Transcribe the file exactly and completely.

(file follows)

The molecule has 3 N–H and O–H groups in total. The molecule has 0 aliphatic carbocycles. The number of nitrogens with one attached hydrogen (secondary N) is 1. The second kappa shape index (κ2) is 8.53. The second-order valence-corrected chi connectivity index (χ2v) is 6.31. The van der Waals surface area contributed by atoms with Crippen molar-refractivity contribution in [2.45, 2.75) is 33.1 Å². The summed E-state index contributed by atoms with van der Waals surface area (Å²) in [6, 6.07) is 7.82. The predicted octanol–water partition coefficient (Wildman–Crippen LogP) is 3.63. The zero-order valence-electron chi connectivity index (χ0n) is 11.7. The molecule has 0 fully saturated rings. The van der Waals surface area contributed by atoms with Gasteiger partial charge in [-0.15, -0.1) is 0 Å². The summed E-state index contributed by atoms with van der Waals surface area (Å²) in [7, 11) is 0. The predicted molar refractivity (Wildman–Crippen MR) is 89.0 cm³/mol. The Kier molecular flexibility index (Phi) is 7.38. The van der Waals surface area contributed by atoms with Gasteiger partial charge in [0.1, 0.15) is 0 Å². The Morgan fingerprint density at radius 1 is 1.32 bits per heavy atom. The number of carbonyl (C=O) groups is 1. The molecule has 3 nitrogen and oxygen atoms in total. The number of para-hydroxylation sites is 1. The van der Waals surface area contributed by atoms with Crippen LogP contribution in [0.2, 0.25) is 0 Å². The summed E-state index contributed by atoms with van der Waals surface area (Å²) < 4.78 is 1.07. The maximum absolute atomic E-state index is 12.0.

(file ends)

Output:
The molecule has 3 N–H and O–H groups in total. The molecule has 0 aliphatic carbocycles. The number of nitrogens with one attached hydrogen (secondary N) is 1. The second kappa shape index (κ2) is 8.53. The second-order valence-corrected chi connectivity index (χ2v) is 6.31. The van der Waals surface area contributed by atoms with Crippen molar-refractivity contribution in [2.45, 2.75) is 33.1 Å². The summed E-state index contributed by atoms with van der Waals surface area (Å²) in [6, 6.07) is 7.82. The predicted octanol–water partition coefficient (Wildman–Crippen LogP) is 3.63. The zero-order valence-electron chi connectivity index (χ0n) is 11.7. The molecule has 0 fully saturated rings. The van der Waals surface area contributed by atoms with Gasteiger partial charge in [-0.15, -0.1) is 0 Å². The summed E-state index contributed by atoms with van der Waals surface area (Å²) in [7, 11) is 0. The predicted molar refractivity (Wildman–Crippen MR) is 89.0 cm³/mol. The Kier molecular flexibility index (Phi) is 7.38. The van der Waals surface area contributed by atoms with Gasteiger partial charge in [0.1, 0.15) is 0 Å². The Morgan fingerprint density at radius 1 is 1.32 bits per heavy atom. The number of carbonyl (C=O) groups is 1. The molecule has 3 nitrogen and oxygen atoms in total. The number of para-hydroxylation sites is 1. The van der Waals surface area contributed by atoms with Crippen LogP contribution in [0.2, 0.25) is 0 Å². The summed E-state index contributed by atoms with van der Waals surface area (Å²) < 4.78 is 1.07. The maximum absolute atomic E-state index is 12.0.